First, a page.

The favorites elsewhere all have at least a 56 percent chance at winning their respective divisions, but none is favored more than the Patriots in the AFC East at 80 percent. The Chiefs, FPI's top-rated team, is a 65 percent favorite in the AFC West. Rounding out the FPI divisional favorites are the Rams (62 percent), Saints (61 percent) and Philadelphia Eagles (56 percent).
What is in the Cards for the 2020 draft?
There are many unknowns going into the 2019 season for the Arizona Cardinals. How will new head coach Kliff Kingsbury and his Air Raid offense fare in the NFL? How long will it take 2019's top overall draft selection, Kyler Murray, to adapt?
Those unknowns are big reasons why FPI favors the Cardinals to have the top pick in the 2020 NFL draft, with a 16 percent chance. FPI does consider Murray as Arizona's quarterback, but with no information at the NFL level to use in its projections, the model is conservative. If the Kingsbury-Murray combination starts piling up points, FPI will change its tune in short order.
Behind Arizona are the Miami Dolphins at 14 percent and the Cincinnati Bengals at 11 percent. FPI thinks Miami is worse than Arizona, but the Cardinals have a tougher schedule. While Arizona might not be in the market for a quarterback at the top of the draft, both Miami and Cincinnati might be, with potential franchise quarterbacks Tua Tagovailoa and Justin Herbert already projected as potential top-five picks.
The only future first-round pick that has been traded thus far is the Bears', which went to the Oakland Raiders in the Khalil Mack deal. FPI gives that pick a 10 percent chance of being in the top 10, but sees it as more likely to be in the early 20s.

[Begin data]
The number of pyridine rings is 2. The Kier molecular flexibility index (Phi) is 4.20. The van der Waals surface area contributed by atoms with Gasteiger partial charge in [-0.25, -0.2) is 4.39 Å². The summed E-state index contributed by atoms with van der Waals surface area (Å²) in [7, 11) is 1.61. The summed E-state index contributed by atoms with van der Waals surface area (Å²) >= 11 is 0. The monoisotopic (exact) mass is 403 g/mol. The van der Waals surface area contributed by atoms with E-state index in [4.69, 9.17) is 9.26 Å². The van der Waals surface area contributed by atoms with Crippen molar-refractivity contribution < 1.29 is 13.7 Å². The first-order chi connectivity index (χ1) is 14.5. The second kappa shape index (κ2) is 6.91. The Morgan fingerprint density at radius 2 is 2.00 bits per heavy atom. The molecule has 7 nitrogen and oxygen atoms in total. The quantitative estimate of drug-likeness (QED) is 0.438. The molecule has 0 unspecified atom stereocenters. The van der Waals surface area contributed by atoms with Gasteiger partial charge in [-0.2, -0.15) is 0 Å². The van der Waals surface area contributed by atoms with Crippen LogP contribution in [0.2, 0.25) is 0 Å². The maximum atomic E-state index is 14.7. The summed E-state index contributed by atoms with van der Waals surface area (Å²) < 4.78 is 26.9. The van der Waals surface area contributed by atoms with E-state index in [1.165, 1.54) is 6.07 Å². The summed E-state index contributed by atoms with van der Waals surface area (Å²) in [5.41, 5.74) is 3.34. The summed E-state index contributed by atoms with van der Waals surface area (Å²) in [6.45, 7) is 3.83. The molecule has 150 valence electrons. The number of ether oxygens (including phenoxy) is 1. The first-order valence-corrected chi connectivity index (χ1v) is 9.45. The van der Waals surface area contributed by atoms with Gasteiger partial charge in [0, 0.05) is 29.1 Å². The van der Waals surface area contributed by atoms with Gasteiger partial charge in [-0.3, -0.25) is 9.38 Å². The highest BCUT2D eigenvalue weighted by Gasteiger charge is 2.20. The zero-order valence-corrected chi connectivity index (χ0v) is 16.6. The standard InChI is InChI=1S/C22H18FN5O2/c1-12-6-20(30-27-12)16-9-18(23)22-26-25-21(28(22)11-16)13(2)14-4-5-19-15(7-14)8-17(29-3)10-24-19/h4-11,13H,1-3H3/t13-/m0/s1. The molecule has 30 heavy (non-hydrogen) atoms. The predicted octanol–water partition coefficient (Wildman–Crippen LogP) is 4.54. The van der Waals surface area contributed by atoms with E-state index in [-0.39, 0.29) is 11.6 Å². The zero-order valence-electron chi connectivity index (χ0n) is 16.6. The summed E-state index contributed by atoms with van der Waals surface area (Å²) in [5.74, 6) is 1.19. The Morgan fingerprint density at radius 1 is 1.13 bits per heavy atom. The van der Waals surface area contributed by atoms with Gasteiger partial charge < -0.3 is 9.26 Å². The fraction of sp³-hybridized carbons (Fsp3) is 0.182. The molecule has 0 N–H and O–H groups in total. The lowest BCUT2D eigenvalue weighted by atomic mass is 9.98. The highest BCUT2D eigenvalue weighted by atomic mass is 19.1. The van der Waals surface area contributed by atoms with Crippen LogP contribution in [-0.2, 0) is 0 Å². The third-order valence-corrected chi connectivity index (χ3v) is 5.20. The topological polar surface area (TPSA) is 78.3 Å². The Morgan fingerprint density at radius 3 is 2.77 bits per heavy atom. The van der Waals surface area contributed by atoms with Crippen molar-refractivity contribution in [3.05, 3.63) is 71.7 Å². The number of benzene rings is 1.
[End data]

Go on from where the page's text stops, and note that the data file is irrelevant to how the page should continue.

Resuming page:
Temper expectations for rookie QBs
FPI naturally lowers the forecasts for teams with rookie quarterbacks because it treats all rookie quarterbacks the same -- roughly replacement-level options -- until it sees evidence to the contrary. That might seem harsh, but there is more than a fair share of examples of quarterbacks struggling during their rookie seasons. Some later parlay that experience into improvement (see: Carson Wentz) and others don't (Blaine Gabbert). But either way, it's reasonable to have a fairly poor expectation for a rookie.
We've already covered the model's pessimistic forecast for the Cardinals (5.5 projected wins), but it also is fairly low on Washington (6.2) despite the expectation that Case Keenum will start at the beginning of the season. The New York Giants are not much better at 6.3 projected wins and the Denver Broncos -- who took Drew Lock in the second round -- are at 7.0. Both teams are expected to at least begin the campaign with veteran QBs rather than starting their rookies.
Of the teams that selected a rookie quarterback in the first two rounds, Denver has the best shot at the playoffs at 18 percent.
Raiders draw toughest slate
Expectations are low for the final season in Oakland. But the Raiders' schedule isn't helping matters.
Oakland has to play the best team and sixth-best team twice each, and it has road contests against four other top-12 teams: the Colts, Texans, Vikings and Packers.
On the other end of the spectrum, the Patriots have the easiest schedule -- it's the AFC East, what do you expect? -- despite the fact that New England has the worst net rest difference relative to its opponents. Divisionmates New York Jets and Buffalo Bills have the second- and third-easiest schedules, respectively. It pays to play the Dolphins (and, in this case, each other).
What happened in Simulation 5,130?
To build our projections, we simulated the 2019 season 10,000 times. And exactly once -- simulation No. 5,130 -- the Dolphins went on to win the Super Bowl.
How did they do it? A Miami miracle of astronomic proportions.
Brian Flores' team made a late run, winning four consecutive games from Weeks 13-16 before dropping a Week 17 contest in Foxborough, Massachusetts, against Flores' old team. No matter: At 10-6, a feisty Dolphins team led by either Josh Rosen or Ryan Fitzpatrick (FPI isn't clear) sneaked into the playoffs as No. 6 seed.
On the road, Miami dismantled the AFC South champion Texans before a rematch against the division-rival Patriots. And this time, it pulled off the upset.Lamar Jackson and the Ravens' defense were then no match for Rosen and/or Fitzpatrick in the AFC Championship Game. And miraculously, Flores' team finished it off with a victory over the Eagles two weeks later.
And so it's possible, Dolphins fans. It's spring, and thankfully, due to Simulation 5,130, all 32 teams officially have hope.